The story of the Uttarakhand disaster’s female survivors is emerging as a tale of stark struggle in hostile terrain.
As the focus in Uttarakhand moves away from rescue operations and towards rehabilitation, the severity and finality of loss in the devbhoomi is becoming apparent. And the predicament of the women survivors is emerging gradually as a stark story of loss and suffering. Being a pilgrimage-tourism economy meant that most of the men had traditionally left for Badrinath, Hemkund, Kedarnath, Gaurikund and Rambara to ply their trade — the goods, ferry services, and seasonal lodges — when disaster struck. The loss of lives, therefore, was far higher among the men than the women who stayed behind.
Left behind in the villages are mostly the elderly, the women and the infants. A recent trip by members of the Uttarakhand Women’s Federation to the villages of Dungar-Semla, Kimara, Pathali, Painj, Karokhi, Sari and Usara near Ukhimath in the Kedar valley brought to fore the tragic numbers — the number of males dead outnumber the females by 98 per cent, with 305 males reported dead or missing. Nearly 91 per cent of the men who have died are under 50 years of age and more than 50 per cent of the deaths are of young males below the age of 25. The burden of care and labour now rests upon the surviving women.
As documented by humanitarian and relief aid agencies, the risk to girls and women increases in the aftermath of disasters. In Uttarakhand, stories of women being forced to part with government compensation money, and facing violence from male relatives have already been registered. In fact, the compensation has been made out in the name of the family women, given the large number of male casualties, creating tension. Financial assistance alone, especially among women with low financial literacy and thus far excluded from asset control, cannot be enabling. In Dungar-Semla, an elderly woman narrated her plight, “My sons kicked me and my husband out of the house ten years ago. My 60-year-old husband had to go to Rambara for work. Now he is dead. My alcoholic son is threatening me for my compensation money.”
Most women in these villages were married when they were 17 or 18 years of age. They have been widowed now in their late 20s. As Kamla Devi said, “One woman in my village calls out the name of her son who never returned. She runs across the village the whole day and returns with wet eyes, hopeless.” Coupled with the violence, the severity of such trauma needs to be addressed through counselling and support mechanisms.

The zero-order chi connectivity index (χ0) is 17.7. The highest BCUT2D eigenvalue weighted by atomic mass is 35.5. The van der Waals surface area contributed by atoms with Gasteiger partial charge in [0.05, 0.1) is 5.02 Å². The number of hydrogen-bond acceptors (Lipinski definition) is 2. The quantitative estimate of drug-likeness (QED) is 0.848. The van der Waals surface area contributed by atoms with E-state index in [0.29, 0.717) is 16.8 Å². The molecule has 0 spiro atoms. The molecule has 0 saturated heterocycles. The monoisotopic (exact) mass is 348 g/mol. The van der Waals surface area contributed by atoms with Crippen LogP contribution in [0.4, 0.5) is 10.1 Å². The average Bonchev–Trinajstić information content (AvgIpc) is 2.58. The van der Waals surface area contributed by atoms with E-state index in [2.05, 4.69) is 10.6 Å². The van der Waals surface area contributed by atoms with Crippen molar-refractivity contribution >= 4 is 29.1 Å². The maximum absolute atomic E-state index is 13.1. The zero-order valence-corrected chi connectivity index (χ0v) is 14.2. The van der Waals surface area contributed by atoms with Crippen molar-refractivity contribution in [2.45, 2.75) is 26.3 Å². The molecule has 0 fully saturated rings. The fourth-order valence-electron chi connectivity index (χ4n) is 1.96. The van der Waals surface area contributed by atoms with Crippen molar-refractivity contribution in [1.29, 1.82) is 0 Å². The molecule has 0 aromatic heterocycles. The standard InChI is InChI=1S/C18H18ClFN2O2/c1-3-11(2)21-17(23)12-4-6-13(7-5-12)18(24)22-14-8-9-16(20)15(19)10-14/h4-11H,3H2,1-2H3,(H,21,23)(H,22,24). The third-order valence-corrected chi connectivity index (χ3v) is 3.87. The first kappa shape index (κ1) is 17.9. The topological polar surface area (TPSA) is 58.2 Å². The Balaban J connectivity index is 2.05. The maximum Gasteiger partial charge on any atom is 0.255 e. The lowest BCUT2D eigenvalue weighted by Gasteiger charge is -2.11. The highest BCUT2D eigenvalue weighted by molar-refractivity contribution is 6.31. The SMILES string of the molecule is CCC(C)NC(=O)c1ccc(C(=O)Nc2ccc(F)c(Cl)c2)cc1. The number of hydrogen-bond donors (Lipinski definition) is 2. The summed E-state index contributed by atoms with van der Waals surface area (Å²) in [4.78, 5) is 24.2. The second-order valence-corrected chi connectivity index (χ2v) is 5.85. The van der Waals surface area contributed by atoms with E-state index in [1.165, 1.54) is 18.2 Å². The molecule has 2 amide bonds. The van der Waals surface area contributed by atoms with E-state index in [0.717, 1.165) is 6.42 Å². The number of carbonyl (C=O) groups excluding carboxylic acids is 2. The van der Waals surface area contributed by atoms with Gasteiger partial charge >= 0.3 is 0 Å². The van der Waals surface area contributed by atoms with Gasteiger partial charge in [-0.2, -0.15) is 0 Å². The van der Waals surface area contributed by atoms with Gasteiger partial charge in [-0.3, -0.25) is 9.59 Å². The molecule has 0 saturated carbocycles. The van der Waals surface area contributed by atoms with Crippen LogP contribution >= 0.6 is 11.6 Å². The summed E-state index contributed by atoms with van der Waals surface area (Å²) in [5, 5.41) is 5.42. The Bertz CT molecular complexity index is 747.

Shanti told the visiting team that the mules standing in her courtyard were of “no use”; the women could not yoke these mules. And anyway, the business of ferrying goods was now at an end, with the men gone. As the land holdings are small, with yields enough only to sustain households for five to six months a year, families here survive through income generated by the men who ply goods or ferry pilgrims. Now, the mules have become an additional expense, a burden to feed and care for.
The women survivors have been forced to fall back exclusively on agriculture for their livelihood and sustenance. It has heightened their vulnerability, as landslides continue to occur in the area and threaten to consume fields and crops. The threat of wild animals from the nearby forests causing damage to the crops has become higher.
It is crucial that any rehabilitation policy accommodate the specific interests and requirements of women, especially that of their livelihoods in the depleted and adverse terrain that is their home now. It is equally important to ensure that the resilience of the rehabilitation policy and planning does not merely stand on the back of women’s labour but also pays attention to their needs and voices, hitherto ignored.
In a land that worships Nanda, as the Goddess Parvathi is known here, many Nandas confront the problems of survival. The contribution of women in mobilising the demand for carving out the separate state of Uttarakhand has been eclipsed by consequent governments, which have paid no heed to their concerns. Now is perhaps their chance to redeem themselves.
The authors are Coordinator and Programme Associate, respectively, with Uttarakhand Mahila Parishad, a federation of rural women’s groups. The names of some of the women in the story have been changed on request.